Marriage Makes You A Bit Happier - For A While

Marriage may give people a small boost in happiness, new research has shown, but experts argue over why positive effects appear short lived.

Dr Richard Lucas of Michigan State University in the U.S. and colleagues argue in the latest issue of Journal of Personality and Social Psychology that people lose their initial increase in happiness at being married because they get used to married life.

The researchers studied 24,000 people over a 15-year period, focussing on the relationship between their marital status and their state of happiness. They found that, on average, most people were no more satisfied with life after two years of marriage than they were prior to marriage. The researchers argue that the results highlight the role of the process of adaptation in life satisfaction.

According to Professor Bob Cummins of Australia's Deakin University in Geelong, the concept behind this form of adaptation to events is based on the idea that people have an internal system that maintains their wellbeing at a constant level - a kind of 'emotional thermostat' dubbed by researchers the wellbeing homeostasis.

In the 1970s, influential American psychologists Dr Philip Brickman and Dr Don Campbell showed that people who had won huge amounts of money - or who experienced debilitating injuries - appeared not to greatly differ in life satisfaction from the average person. They adapted over time to the profound event that had occurred.

In the new study, Lucas and colleagues argue that the same process operates in marriage. They found that on average, people have just under one per cent increase in happiness after marriage; but that their satisfaction with life eventually returns to what it was before the marriage.

However, Cummins argued that Lucas and his colleagues did not have the data to make the claim. The Deakin University researcher is himself involved in a three-monthly survey of Australians, called the Australian Unity Wellbeing Index, which measures wellbeing in the Australian population.

"The big mistake these researchers have made is that they've only looked at marriage, and have forgotten to measure the effect other things such as children and mortgages," Cummins told ABC Science Online.

He agreed there was a dip in life satisfaction in people aged 30 to 50, irrespective of marriage, but argues that this is likely to be due to the increase in responsibilities at that time. He disagrees that adaptation is likely to be a key factor.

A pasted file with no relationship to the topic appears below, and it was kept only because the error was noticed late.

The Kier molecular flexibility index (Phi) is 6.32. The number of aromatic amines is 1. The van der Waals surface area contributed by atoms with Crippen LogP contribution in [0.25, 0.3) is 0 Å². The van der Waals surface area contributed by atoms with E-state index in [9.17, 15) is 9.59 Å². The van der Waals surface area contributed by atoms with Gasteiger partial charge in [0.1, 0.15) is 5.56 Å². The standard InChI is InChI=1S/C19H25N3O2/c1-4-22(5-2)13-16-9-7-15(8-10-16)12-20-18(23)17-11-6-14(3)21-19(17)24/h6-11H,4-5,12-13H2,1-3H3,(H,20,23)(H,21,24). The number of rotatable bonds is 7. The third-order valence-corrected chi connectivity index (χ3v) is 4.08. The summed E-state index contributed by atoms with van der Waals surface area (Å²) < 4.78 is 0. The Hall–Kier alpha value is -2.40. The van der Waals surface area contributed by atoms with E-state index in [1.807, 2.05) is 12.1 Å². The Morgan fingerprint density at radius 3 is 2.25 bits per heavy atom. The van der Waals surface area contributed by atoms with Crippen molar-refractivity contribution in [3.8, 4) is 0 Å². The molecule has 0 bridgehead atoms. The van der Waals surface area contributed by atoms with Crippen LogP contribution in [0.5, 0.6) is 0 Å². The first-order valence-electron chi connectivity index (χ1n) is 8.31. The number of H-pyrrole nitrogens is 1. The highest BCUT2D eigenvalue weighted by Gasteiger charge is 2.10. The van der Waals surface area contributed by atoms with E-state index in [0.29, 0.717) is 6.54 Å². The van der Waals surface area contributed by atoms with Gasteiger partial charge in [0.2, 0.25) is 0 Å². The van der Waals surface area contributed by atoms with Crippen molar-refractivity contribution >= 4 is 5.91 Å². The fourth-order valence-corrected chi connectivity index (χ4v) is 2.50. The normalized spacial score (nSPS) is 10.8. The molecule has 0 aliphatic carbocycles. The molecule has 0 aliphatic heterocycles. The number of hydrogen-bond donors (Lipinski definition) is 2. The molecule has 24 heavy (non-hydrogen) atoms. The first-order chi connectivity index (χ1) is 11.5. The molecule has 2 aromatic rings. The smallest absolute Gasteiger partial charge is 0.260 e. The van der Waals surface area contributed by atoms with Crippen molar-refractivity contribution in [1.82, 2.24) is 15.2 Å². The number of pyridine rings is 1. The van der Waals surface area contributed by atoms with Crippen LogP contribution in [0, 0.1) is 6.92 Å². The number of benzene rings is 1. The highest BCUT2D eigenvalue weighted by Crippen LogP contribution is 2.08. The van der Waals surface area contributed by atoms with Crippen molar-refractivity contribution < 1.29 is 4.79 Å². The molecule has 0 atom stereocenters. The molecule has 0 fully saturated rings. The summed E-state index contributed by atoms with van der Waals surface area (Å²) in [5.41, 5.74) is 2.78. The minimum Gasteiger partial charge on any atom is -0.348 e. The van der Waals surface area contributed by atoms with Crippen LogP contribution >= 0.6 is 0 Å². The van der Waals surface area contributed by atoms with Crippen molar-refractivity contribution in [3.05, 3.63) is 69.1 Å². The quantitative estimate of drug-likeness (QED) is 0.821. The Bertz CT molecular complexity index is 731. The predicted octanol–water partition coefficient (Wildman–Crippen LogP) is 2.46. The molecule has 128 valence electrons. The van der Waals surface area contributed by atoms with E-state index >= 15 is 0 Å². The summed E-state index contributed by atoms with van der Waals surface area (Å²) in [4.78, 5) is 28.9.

"Marriage is not an event like buying a new car," he said. "It's a dynamic ongoing process that provides social connectedness which is very important to humans."

There is every reason to expect, added Cummins, that a successful marriage - the only type studied at by Lucas and colleagues - would have a lasting positive influence on life satisfaction.

Horses for courses

Lucas and colleagues did add more solid data to previous reports that happy people tend to be more likely to get married, and that depending on the original level the happiness thermostat was set at, the effect of marriage would be variable. They found that the most satisfied people reacted less favourably to marriage and most negatively to divorce and widowhood.

"An event such as marriage or divorce does not have the same implications for all individuals," the American and German researchers said. "A person who is very satisfied with life probably has a rich social network and has less to gain from the companionship of marriage. On the other hand, the person who is lonely and, therefore, somewhat dissatisfied, can gain much by marrying."

"Similarly, the person who is very satisfied with his or her life because their marriage is wonderful has more to lose if their spouse dies," they said.

The study involved people in Germany between 1984 and 1995. The participants were asked how satisfied they were with their life in general, using a scale that ranged from zero (totally unhappy) to 10 (totally happy). Their answers were then compared to their marital status, controlling for yearly changes in overall life satisfaction in Germany due to the fall of the Berlin Wall and other factors.

Anna Salleh - ABC Science Online

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